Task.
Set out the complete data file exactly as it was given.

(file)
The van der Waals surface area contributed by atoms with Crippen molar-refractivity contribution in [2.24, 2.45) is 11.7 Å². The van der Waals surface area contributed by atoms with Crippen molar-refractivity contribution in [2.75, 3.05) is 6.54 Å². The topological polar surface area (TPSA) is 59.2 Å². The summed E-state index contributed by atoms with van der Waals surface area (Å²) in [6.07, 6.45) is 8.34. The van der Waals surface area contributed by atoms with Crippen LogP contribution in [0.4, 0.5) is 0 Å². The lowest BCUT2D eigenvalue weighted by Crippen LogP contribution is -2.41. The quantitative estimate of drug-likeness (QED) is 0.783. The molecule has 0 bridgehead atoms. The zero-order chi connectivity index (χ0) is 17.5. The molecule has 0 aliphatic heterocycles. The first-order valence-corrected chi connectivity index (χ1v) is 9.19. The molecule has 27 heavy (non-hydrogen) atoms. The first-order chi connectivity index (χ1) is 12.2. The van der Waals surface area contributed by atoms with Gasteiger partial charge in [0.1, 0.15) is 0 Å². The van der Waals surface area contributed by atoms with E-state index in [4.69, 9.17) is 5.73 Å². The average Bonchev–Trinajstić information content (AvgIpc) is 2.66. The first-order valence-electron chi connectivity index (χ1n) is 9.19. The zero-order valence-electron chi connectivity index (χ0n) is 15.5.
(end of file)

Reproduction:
The van der Waals surface area contributed by atoms with Crippen molar-refractivity contribution in [2.24, 2.45) is 11.7 Å². The van der Waals surface area contributed by atoms with Crippen molar-refractivity contribution in [2.75, 3.05) is 6.54 Å². The topological polar surface area (TPSA) is 59.2 Å². The summed E-state index contributed by atoms with van der Waals surface area (Å²) in [6.07, 6.45) is 8.34. The van der Waals surface area contributed by atoms with Crippen LogP contribution in [0.4, 0.5) is 0 Å². The lowest BCUT2D eigenvalue weighted by Crippen LogP contribution is -2.41. The quantitative estimate of drug-likeness (QED) is 0.783. The molecule has 0 bridgehead atoms. The zero-order chi connectivity index (χ0) is 17.5. The molecule has 0 aliphatic heterocycles. The first-order valence-corrected chi connectivity index (χ1v) is 9.19. The molecule has 27 heavy (non-hydrogen) atoms. The first-order chi connectivity index (χ1) is 12.2. The van der Waals surface area contributed by atoms with Gasteiger partial charge in [0.1, 0.15) is 0 Å². The van der Waals surface area contributed by atoms with E-state index in [4.69, 9.17) is 5.73 Å². The average Bonchev–Trinajstić information content (AvgIpc) is 2.66. The first-order valence-electron chi connectivity index (χ1n) is 9.19. The zero-order valence-electron chi connectivity index (χ0n) is 15.5.